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Recollections of Bob

Bob used to walk the roads near Amery,
offering his work in woods, on farm.
with his brother and small dog in their humble property.
though plain, he had an honest, rough hewn charm.
Muttin-puttin, Everett, and me.

Few in Lincoln knew his brother,Everett,
but Bob went out, met farmer, tradesman, clerk.
And those who knew Bob knew that they had met,
a man acknowledged. mostly for his work.
Muttin-puttin, Everett, and me

"Do you need any wood cut or repair?"
In halting speech, his helpful offer made.
He'd walked a dozen miles in getting there,
willing to work a day, modestly paid.
Muttin-puttin, Everett, and me.

With denim overalls, jacket, and rough boots,
his axe and wood tools carried at his side,
he'd do the day's work, each task execute,
only stay a night if earnestly was plied.
Muttin-puttin and Everett miss me.

Then home to brother, Everett, at night,
with Muttin-puttin wagging at the door,
Bob bringing home the bacon, a delight,
and life went on, replenished, as before.
Muttin-puttin, Everett and me.

A young husband, with work spread way too thin,
welcomed Bob, counting his wallet's supply.
To catch up the woodpile would bring a grin,
A good night's sleep, he'd suggest Bob to try.
Muttin-puttin, Everett would agree.

Bob, then, taught him a bit of cooking art,
making gravy with the drippings of the meat.
Smiles came later when he did his part,
giving Bob credit for the skillet feat.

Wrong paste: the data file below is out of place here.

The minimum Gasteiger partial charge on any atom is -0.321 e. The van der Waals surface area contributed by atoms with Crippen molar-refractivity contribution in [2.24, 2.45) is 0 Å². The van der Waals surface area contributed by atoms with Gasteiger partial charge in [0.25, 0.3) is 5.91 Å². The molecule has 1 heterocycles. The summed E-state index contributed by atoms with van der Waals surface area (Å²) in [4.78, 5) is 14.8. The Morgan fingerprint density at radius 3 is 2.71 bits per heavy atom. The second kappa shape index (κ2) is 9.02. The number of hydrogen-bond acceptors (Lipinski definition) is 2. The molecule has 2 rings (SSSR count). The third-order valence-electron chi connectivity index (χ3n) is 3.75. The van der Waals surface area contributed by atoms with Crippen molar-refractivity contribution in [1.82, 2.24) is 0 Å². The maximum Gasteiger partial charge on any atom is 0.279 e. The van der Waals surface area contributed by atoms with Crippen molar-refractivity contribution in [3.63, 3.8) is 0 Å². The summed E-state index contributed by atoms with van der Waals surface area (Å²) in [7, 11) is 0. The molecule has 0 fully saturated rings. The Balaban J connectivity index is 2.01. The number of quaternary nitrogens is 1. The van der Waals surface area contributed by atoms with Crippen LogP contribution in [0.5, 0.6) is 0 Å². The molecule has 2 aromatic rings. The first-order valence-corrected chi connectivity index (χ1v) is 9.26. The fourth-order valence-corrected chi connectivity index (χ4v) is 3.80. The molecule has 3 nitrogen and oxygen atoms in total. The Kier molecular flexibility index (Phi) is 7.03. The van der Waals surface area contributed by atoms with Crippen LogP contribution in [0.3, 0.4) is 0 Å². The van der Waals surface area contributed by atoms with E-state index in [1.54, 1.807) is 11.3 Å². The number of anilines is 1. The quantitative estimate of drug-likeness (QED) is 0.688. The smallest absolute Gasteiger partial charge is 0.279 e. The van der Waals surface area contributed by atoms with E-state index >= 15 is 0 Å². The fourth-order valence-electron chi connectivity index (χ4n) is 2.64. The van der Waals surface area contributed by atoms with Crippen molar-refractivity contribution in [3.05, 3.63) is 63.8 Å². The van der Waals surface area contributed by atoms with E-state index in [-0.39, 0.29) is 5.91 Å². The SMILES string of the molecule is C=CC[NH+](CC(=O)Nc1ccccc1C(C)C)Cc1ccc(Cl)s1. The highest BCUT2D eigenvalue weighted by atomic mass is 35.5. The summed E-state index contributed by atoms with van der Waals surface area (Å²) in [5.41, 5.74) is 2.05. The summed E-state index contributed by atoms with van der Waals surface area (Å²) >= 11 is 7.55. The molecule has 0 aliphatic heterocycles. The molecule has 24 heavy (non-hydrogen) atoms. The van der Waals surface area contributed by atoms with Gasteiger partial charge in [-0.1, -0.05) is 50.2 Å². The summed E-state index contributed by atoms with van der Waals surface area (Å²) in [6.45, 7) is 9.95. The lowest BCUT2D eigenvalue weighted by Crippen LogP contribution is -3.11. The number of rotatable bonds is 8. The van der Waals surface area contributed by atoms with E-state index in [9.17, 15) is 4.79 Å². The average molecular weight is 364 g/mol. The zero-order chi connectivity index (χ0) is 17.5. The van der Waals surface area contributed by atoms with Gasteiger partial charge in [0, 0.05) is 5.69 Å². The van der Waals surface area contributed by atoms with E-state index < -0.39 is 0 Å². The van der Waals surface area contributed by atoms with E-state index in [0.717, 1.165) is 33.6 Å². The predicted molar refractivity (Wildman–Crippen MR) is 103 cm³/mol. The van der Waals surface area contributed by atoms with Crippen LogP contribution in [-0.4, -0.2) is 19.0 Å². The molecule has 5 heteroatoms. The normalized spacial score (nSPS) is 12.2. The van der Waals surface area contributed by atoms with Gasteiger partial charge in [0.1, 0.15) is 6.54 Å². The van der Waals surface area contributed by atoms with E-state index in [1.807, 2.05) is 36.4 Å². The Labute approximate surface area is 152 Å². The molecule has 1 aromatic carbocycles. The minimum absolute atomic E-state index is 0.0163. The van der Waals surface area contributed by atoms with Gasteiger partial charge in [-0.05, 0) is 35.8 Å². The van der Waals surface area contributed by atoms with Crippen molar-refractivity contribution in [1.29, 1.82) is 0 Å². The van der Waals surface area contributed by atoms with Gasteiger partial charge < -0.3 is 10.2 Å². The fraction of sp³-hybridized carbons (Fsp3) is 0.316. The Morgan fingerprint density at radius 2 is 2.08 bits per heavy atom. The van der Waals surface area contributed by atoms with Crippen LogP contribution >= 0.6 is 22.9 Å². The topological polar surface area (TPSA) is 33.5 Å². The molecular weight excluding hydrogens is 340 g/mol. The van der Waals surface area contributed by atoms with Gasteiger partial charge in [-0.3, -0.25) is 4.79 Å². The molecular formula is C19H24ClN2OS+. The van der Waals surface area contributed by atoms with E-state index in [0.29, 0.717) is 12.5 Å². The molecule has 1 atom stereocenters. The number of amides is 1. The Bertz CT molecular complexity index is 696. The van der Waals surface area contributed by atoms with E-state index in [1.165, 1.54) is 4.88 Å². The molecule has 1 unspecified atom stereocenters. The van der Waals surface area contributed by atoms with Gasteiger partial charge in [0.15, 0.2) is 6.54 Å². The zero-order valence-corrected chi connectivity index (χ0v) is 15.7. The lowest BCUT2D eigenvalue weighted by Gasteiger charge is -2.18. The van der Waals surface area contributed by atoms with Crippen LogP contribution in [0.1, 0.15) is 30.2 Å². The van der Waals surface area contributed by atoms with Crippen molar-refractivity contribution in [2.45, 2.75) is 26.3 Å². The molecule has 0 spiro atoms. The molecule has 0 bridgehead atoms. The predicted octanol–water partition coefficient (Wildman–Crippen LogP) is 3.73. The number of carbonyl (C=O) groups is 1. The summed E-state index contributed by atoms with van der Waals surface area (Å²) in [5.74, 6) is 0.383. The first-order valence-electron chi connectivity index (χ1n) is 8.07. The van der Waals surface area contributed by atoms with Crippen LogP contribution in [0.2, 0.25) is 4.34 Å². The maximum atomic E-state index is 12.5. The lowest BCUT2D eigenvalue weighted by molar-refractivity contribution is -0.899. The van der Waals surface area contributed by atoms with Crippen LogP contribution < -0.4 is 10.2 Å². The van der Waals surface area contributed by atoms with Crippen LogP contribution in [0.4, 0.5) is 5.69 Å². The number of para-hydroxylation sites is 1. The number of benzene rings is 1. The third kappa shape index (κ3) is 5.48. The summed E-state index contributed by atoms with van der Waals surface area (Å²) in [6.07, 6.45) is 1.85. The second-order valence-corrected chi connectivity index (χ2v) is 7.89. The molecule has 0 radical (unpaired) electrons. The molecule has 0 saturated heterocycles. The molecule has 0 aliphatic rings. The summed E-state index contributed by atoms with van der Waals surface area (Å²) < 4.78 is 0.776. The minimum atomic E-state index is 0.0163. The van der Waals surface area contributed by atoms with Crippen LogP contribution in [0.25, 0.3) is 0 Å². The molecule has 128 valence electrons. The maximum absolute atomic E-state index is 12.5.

Muttin-puttin, Everett, and thee.

In those days that knew neighbor's threshing crew,
Bob would sometimes help to build the stack..
When the day was through, the road home, he'd view
a day's work done, never one to slack.
Muttin-puttin, Everett home by gee.

Years passed, and, sadly, Everett passed on.
Bob said, "Only Muttin-puttin and me.
are in the house now," and the days soon gone,
the little dog passed on and no more ''we."
Muttin-puttin, Everett, gone from me.

The house was lost to time and to decay;
then, underneath the bridge he made his bed,
until kind neighbors saw and had their say,
set up room in the old hotel instead.
Muttin-puttin, Everett, just a memory

The axe no longer splits, saw's still, you see,
A busy man his slumber now can catch.
He's gone from the scene, and now it is to be,
sparing the old tree he would once dispatch..
Muttin-puttin, Everett, hearing the account with glee.

Now, sometimes misty memories arise;
halting words offer help for a small fee.
vaguely on the road, one walking skims our eyes,
whom few recall, except the ancient tree.
Muttin-puttin, Everett, and me.

03/12/2014 Carol Welch
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